My hero is my best friend and assistance dog, a golden retriever aptly named Hero. We first met on an assessment day at Canine Partners for Independence, a small charity that trains dogs to help severely disabled people. I had been disabled (tetraplegic: i.e., all four limbs affected by paralysis) for five years at this point. My life had been very troubled and a constant struggle during those years, as Nicole (my partner) and family would testify!
Hero chose me to be his partner from a number of potential recipients. The C.P.I. training staff recognized his eagerness to work for me and saw how he would proudly sit by my side during breaks. I ended up being fast-tracked onto the next available recipient training course. Thankfully, I made the grade and passed on 3rd March 2000.
Since then Hero has been like my shadow; we're never apart. Before I had to have someone around all the time to assist me, but now I'm empowered and have my personal space once again. Hero is never put out when asked to do something, whether picking up objects I drop, opening or closing doors, helping me undress, or anything else.
Family and friends have said how much happier I am these days. When it struck me how little I was going out during the summer months, apart from visiting family and friends, Hero and I began to take many walks--- so many, in fact, that I achieved a most enviable suntan!
One of the most unfortunate side effects of my disability is what the medical profession call 'Root Pain'. Doctors are unable to control my pain, which I endure daily. On some days it incapacitates me to such a degree that I have to lie down. Hero understands this is a difficult time for me and lies beside me, at times with his chin resting upon my chest. Even if the whole day has passed without a walk, he knows this isn't the time to insist. He's just there for me.
We walk regularly, down on the Caldicot Moors road. This road has no public vehicle access and is used by local farmers to gain access to the fields when needed. The rest of the time it's open to pedestrians and cyclists. While walking, I noticed one of the gates was open and thought it would make a welcome change for both of us. Hero and I entered and after a bit of fun we went to leave. But my electric wheelchair had other thoughts. It lost traction in the sodden ground. I thought it funny at first, until I realized I'd left my mobile phone at home. This is quite an isolated spot and I could expect a long wait. The rain clouds were moving in rapidly, so there wasn't likely to be any other dog walker to rescue me.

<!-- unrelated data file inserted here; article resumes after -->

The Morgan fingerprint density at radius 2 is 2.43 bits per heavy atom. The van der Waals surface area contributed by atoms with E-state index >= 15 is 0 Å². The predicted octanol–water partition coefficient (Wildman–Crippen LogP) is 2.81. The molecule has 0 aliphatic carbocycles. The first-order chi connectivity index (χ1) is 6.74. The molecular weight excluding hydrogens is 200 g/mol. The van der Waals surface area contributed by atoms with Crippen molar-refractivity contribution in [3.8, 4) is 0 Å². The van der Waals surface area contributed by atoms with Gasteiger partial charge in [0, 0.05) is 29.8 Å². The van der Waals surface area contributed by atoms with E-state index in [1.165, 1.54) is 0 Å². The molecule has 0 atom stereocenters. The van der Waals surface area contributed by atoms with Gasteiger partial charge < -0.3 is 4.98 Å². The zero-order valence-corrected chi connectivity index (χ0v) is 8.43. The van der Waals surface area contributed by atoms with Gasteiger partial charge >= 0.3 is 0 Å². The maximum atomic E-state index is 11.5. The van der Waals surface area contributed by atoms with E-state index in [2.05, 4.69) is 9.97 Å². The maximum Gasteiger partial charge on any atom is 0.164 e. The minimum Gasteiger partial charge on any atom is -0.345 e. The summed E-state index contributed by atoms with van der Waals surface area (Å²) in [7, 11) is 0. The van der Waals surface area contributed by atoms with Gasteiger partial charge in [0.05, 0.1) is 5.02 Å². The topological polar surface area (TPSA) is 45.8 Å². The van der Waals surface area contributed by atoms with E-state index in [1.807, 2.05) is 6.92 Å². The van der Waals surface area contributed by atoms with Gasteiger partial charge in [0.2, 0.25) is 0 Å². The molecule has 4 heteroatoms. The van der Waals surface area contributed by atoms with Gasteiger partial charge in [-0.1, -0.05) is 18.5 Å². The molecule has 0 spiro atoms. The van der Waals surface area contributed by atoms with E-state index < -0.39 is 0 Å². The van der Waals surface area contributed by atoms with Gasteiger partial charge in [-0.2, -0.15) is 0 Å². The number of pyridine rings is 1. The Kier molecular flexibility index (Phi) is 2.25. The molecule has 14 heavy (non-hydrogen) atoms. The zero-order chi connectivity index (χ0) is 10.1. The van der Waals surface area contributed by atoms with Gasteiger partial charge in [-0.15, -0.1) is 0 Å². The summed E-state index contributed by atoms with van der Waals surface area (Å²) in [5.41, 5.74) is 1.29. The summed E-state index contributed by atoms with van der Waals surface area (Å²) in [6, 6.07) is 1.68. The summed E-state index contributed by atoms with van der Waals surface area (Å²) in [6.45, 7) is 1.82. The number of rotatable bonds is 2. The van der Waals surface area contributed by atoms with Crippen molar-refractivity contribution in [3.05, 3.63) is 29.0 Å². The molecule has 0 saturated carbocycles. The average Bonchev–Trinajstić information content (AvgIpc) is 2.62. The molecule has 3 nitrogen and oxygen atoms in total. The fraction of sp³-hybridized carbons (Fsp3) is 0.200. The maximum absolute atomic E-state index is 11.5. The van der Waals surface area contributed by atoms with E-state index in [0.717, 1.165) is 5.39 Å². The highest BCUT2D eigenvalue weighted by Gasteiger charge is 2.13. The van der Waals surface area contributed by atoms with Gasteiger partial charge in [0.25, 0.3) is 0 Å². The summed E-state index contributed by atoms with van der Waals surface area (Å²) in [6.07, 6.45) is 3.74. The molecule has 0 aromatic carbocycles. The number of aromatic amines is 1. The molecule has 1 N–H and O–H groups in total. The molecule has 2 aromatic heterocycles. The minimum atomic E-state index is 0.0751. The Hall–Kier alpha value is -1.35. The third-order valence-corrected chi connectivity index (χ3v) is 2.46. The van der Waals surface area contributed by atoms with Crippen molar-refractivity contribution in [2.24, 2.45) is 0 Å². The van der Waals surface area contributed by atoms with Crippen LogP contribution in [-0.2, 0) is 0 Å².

I looked at Hero, who was feeling pleased with himself for carrying a ball-on-a-rope. He offered it to me, and I realized he might be able to pull me out of the field. I hooked the handle of the ball-on-a-rope to my wheelchair and asked him to pull. At first he pulled gently, as he does due to my disability, but when he realized what was required, he pulled forcefully until I had traction closer to the road.
We may have missed the downpour that day, but we both ended up in the dog house when we got home. So pleased with our achievement and keen to tell Nicole of our little adventure, we both forgot Hero and my wheelchair were covered in mud! If Hero hadn't pulled me out of that field I wouldn't be here today. I owe my life to him.
Canine Partners for Independence is a British Charity which
seeks to provide a better quality of life and more independence for disabled people by means of specially trained dogs such as Hero. For more information about this organization, or to find out how you can help, please visit their web site or write to Alistair Lang at:
Canine Partners for Independence, Unit
Brickyards, Steep Marsh